Compare the Meerkat
|Release date(s)||5 January 2009–present|
Compare the Meerkat is an advertising campaign on British commercial television for comparethemarket.com, a price comparison website, part of BGL Group. The adverts feature Aleksandr Orlov, a CGI fictional anthropomorphic Russian meerkat and his family and friends. Orlov is portrayed as being of aristocratic stock and the founder of comparethemeerkat.com: the campaign centres on his frustration over the confusion between his website and comparethemarket.com, playing on the similarity between the words market and meerkat. Orlov's catchphrase is "Simples".
The campaign, launched on 5 January 2009, was created by advertising agency, VCCP and production company Passion Pictures. The adverts proved popular and became a commercial success for comparethemarket.com, which became the fourth most visited insurance website in the UK as a result. A book featuring Orlov was published in 2010, and other merchandise has been created in tandem with the ongoing campaign.
The campaign, designed by ad-agency VCCP, was launched in 2009, involving a TV spot, companion website and social media links. The advert featured Alexsandr Orlov, a CGI animated fictional anthropomorphic Russian meerkat, who complains at the confusion between his site, comparethemeerkat.com, and comparethemarket.com. The character explains that he has launched a TV advertising campaign to make visitors aware of the difference. The companion website, comparethemeerkat.com, was created alongside the TV advert and in 2010 was receiving more than 2 million hits per month.
The TV spots, and the characters, were directed by Darren Walsh at Passion Pictures. Walsh has directed all of the meerkat television and cinema commercials to date, and has won several awards for the work. In the adverts, Orlov is voiced by Simon Greenall.
In August 2009 an opinion piece in The Guardian newspaper accused the advert series of racism for mocking Eastern European accents. However, the Advertising Standards Authority, following a complaint by the author of the article, stated that it had not received any similar complaints.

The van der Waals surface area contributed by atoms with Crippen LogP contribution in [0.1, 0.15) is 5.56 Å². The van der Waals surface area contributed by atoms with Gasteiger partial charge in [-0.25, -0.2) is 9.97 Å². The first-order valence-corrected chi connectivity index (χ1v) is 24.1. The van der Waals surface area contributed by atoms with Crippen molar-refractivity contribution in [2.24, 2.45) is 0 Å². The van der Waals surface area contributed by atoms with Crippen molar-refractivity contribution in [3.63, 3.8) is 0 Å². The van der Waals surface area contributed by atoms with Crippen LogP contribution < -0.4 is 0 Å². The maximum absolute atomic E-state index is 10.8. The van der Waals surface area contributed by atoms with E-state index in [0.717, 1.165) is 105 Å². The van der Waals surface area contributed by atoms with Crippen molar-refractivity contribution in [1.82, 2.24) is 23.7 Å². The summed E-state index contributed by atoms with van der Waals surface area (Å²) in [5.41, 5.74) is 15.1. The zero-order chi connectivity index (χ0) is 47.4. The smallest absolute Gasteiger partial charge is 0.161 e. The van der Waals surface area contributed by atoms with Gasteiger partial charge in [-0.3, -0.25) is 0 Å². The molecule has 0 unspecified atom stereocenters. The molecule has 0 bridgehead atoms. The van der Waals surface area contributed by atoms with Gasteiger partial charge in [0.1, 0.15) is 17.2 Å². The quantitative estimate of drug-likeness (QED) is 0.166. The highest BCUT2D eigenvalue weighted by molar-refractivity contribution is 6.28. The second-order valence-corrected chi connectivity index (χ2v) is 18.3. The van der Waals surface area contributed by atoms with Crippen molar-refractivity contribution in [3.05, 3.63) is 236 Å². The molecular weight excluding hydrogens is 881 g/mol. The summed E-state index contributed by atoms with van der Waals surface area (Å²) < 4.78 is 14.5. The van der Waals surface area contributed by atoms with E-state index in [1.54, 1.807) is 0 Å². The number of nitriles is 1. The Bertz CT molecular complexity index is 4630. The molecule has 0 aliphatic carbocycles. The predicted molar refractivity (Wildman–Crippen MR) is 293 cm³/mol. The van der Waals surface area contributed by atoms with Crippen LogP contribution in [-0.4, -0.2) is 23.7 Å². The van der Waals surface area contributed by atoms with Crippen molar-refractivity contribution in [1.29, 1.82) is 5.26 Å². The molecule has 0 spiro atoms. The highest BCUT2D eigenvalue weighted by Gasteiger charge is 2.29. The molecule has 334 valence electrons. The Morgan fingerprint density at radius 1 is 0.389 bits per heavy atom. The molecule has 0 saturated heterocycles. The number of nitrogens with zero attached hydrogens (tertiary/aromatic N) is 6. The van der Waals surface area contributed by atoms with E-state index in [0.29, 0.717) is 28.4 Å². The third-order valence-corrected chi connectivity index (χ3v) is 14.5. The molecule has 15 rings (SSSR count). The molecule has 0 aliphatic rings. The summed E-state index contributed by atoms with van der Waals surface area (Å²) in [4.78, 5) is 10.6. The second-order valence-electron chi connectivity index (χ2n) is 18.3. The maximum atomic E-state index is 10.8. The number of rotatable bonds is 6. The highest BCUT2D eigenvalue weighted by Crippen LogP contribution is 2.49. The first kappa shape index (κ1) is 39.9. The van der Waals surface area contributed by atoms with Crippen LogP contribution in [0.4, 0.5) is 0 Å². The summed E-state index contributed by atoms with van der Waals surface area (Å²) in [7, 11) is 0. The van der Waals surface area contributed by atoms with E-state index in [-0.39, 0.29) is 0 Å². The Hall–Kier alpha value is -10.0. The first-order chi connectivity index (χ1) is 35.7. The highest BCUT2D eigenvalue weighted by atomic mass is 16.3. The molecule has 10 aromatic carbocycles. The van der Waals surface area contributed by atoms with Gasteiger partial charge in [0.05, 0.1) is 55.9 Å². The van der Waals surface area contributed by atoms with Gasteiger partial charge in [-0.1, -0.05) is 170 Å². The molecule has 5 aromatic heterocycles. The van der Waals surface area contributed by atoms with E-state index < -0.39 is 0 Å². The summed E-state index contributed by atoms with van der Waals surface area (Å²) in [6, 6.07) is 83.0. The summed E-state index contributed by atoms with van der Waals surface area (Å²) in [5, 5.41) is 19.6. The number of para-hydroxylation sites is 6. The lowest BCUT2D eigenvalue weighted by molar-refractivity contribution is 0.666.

In November 2012, Compare the Market began sponsoring the long-running soap opera Coronation Street as part of a three-year deal with producers of the series.
In April 2015, comparethemarket.com launched Meerkat Movies, offering customers two-for-one cinema tickets. They partnered with films such as Terminator Genisys and Ant-Man. The advertisements featured the movie trailer, sometimes an interview between Orlov and the cast, and a comment that the movie tickets are two-for-one with Meerkat Movies.
The adverts are fronted by Aleksandr Orlov, a meerkat. According to an interview with the character's designer and director, Darren Walsh at Passion Pictures, Orlov became a billionaire in the 1970s. He is described as living in Moscow, while owning a large mansion in South London, and spends his time on vanity projects such as his website, numerous self-portraits, petitions and film production.
The campaign has also featured secondary characters from amongst Orlov's friends, family and employees. Most notably Sergei, Orlov's sidekick and technician who has also featured in his own adverts. In the adverts, Sergei is Orlov's IT technician, tea-maker and sidekick. Before working for Aleksandr, he used to be head of the principal design group for the Soviet space programme during the 1980s. He designed the Meer(kat) Space Station, and now works with Orlov and 'Compare the Meerkat'. Sergei is first seen in the ad "Sergei", and later guests in "Jacuzzi", "Art Class" and all three of the 'Orlov Family Trilogy' advertisements. Sergei had been frequently mentioned on Orlov's Twitter and Facebook accounts, one time was prior to being included in an advert, and Aleksandr even started a petition to add the word 'Simples' to the dictionary because Sergei didn't approve of the word in a game of Scrabble. Sergei has also starred in his own adverts without Orlov.
The 2011 campaign focused on a fictional Russian village named Meerkovo. The adverts featured new characters complaining about the danger caused to the town by confusion over Comparethemeerkat.com and Comparethemarket.com. The new characters were Maiya, Yakov, Vassily and Bogdan. A companion website was set up for the campaign containing a map of the town.
Oleg is a baby meerkat who first appeared in an advert broadcast on 25 December 2013, where Sergei and Aleksandr find him on their doorstep and take him in. On 25 December 2014, whilst on a trip to Africa with Aleksandr and Sergei, Oleg decides to stay there after befriending the meerkats there.
The April 2015 campaign sees the launch of Meerkat Movies. After suffering from empty nest syndrome, Aleksandr and Sergei travel to Hollywood for a holiday, and whilst on a set tour Aleksandr realises that the best way to reward customers is with cinema tickets. In October 2015, showed an advert were Sergei goes on a date to a cinema with Nicole Kidman. Since the launch of Meerkat Movies, only Aleksandr and Sergei appear in adverts, other characters have only appeared in re-used Christmas adverts.